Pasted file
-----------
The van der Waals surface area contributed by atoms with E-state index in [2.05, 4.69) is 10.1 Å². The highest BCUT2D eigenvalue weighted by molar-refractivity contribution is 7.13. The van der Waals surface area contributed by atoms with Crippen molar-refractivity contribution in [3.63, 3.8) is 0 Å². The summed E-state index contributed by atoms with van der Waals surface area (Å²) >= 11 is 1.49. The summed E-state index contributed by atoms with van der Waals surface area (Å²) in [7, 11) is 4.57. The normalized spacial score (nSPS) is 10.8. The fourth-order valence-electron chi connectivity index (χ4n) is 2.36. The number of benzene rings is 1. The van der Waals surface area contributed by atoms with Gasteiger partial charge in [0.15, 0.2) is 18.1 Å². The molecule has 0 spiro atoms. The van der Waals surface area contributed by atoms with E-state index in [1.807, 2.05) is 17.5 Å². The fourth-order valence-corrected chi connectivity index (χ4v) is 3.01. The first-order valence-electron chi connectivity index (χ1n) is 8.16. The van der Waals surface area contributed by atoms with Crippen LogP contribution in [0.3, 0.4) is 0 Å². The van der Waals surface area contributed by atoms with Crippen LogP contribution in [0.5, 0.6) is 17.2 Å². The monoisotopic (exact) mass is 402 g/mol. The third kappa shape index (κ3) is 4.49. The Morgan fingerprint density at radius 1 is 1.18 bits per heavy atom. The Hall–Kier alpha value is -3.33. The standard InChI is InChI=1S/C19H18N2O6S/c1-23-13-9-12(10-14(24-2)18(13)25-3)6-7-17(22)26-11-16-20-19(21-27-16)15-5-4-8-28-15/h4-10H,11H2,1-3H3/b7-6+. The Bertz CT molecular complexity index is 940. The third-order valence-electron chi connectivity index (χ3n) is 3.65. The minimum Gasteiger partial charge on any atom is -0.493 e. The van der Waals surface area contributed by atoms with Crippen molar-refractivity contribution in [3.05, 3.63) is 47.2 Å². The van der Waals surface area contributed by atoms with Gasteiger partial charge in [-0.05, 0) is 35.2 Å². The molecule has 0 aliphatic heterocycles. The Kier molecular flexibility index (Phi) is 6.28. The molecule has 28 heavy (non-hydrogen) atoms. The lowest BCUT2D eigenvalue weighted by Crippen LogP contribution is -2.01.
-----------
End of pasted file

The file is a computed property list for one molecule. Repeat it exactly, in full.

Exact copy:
The van der Waals surface area contributed by atoms with E-state index in [2.05, 4.69) is 10.1 Å². The highest BCUT2D eigenvalue weighted by molar-refractivity contribution is 7.13. The van der Waals surface area contributed by atoms with Crippen molar-refractivity contribution in [3.63, 3.8) is 0 Å². The summed E-state index contributed by atoms with van der Waals surface area (Å²) >= 11 is 1.49. The summed E-state index contributed by atoms with van der Waals surface area (Å²) in [7, 11) is 4.57. The normalized spacial score (nSPS) is 10.8. The fourth-order valence-electron chi connectivity index (χ4n) is 2.36. The number of benzene rings is 1. The van der Waals surface area contributed by atoms with Gasteiger partial charge in [0.15, 0.2) is 18.1 Å². The molecule has 0 spiro atoms. The van der Waals surface area contributed by atoms with E-state index in [1.807, 2.05) is 17.5 Å². The fourth-order valence-corrected chi connectivity index (χ4v) is 3.01. The first-order valence-electron chi connectivity index (χ1n) is 8.16. The van der Waals surface area contributed by atoms with Crippen LogP contribution in [0.3, 0.4) is 0 Å². The van der Waals surface area contributed by atoms with Crippen LogP contribution in [0.5, 0.6) is 17.2 Å². The monoisotopic (exact) mass is 402 g/mol. The third kappa shape index (κ3) is 4.49. The Morgan fingerprint density at radius 1 is 1.18 bits per heavy atom. The Hall–Kier alpha value is -3.33. The standard InChI is InChI=1S/C19H18N2O6S/c1-23-13-9-12(10-14(24-2)18(13)25-3)6-7-17(22)26-11-16-20-19(21-27-16)15-5-4-8-28-15/h4-10H,11H2,1-3H3/b7-6+. The Bertz CT molecular complexity index is 940. The third-order valence-electron chi connectivity index (χ3n) is 3.65. The minimum Gasteiger partial charge on any atom is -0.493 e. The van der Waals surface area contributed by atoms with Crippen molar-refractivity contribution in [3.05, 3.63) is 47.2 Å². The van der Waals surface area contributed by atoms with Gasteiger partial charge in [-0.05, 0) is 35.2 Å². The molecule has 0 aliphatic heterocycles. The Kier molecular flexibility index (Phi) is 6.28. The molecule has 28 heavy (non-hydrogen) atoms. The lowest BCUT2D eigenvalue weighted by Crippen LogP contribution is -2.01.